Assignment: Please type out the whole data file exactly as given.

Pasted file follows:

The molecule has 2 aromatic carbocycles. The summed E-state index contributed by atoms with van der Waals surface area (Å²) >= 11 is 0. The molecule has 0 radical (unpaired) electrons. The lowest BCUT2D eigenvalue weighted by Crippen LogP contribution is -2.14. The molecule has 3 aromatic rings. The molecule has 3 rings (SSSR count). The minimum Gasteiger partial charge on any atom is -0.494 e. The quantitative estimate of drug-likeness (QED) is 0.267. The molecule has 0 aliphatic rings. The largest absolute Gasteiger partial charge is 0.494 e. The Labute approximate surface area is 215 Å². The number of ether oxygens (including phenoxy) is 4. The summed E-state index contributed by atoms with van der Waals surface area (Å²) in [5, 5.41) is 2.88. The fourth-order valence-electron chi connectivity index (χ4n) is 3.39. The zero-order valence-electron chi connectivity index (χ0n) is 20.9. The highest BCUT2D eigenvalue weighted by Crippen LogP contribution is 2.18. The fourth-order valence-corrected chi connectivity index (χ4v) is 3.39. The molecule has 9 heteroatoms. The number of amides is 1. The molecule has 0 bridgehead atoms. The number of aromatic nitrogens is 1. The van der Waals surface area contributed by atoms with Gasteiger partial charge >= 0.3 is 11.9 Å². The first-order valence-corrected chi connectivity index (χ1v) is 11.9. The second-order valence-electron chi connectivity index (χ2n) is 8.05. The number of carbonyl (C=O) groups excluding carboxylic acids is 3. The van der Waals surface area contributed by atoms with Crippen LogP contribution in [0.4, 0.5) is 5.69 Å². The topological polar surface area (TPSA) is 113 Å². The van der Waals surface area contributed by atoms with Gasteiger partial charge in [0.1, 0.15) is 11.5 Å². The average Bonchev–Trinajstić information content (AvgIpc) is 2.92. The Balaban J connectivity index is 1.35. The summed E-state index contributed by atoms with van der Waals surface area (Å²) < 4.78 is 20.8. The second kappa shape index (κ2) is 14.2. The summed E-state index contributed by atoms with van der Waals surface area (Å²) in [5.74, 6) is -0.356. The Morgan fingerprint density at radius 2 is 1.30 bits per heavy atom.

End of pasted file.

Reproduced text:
The molecule has 2 aromatic carbocycles. The summed E-state index contributed by atoms with van der Waals surface area (Å²) >= 11 is 0. The molecule has 0 radical (unpaired) electrons. The lowest BCUT2D eigenvalue weighted by Crippen LogP contribution is -2.14. The molecule has 3 aromatic rings. The molecule has 3 rings (SSSR count). The minimum Gasteiger partial charge on any atom is -0.494 e. The quantitative estimate of drug-likeness (QED) is 0.267. The molecule has 0 aliphatic rings. The largest absolute Gasteiger partial charge is 0.494 e. The Labute approximate surface area is 215 Å². The number of ether oxygens (including phenoxy) is 4. The summed E-state index contributed by atoms with van der Waals surface area (Å²) in [5, 5.41) is 2.88. The fourth-order valence-electron chi connectivity index (χ4n) is 3.39. The zero-order valence-electron chi connectivity index (χ0n) is 20.9. The highest BCUT2D eigenvalue weighted by Crippen LogP contribution is 2.18. The fourth-order valence-corrected chi connectivity index (χ4v) is 3.39. The molecule has 9 heteroatoms. The number of amides is 1. The molecule has 0 bridgehead atoms. The number of aromatic nitrogens is 1. The van der Waals surface area contributed by atoms with Gasteiger partial charge >= 0.3 is 11.9 Å². The first-order valence-corrected chi connectivity index (χ1v) is 11.9. The second-order valence-electron chi connectivity index (χ2n) is 8.05. The number of carbonyl (C=O) groups excluding carboxylic acids is 3. The van der Waals surface area contributed by atoms with Crippen LogP contribution in [0.4, 0.5) is 5.69 Å². The topological polar surface area (TPSA) is 113 Å². The van der Waals surface area contributed by atoms with Gasteiger partial charge in [0.1, 0.15) is 11.5 Å². The average Bonchev–Trinajstić information content (AvgIpc) is 2.92. The Balaban J connectivity index is 1.35. The summed E-state index contributed by atoms with van der Waals surface area (Å²) < 4.78 is 20.8. The second kappa shape index (κ2) is 14.2. The summed E-state index contributed by atoms with van der Waals surface area (Å²) in [5.74, 6) is -0.356. The Morgan fingerprint density at radius 2 is 1.30 bits per heavy atom.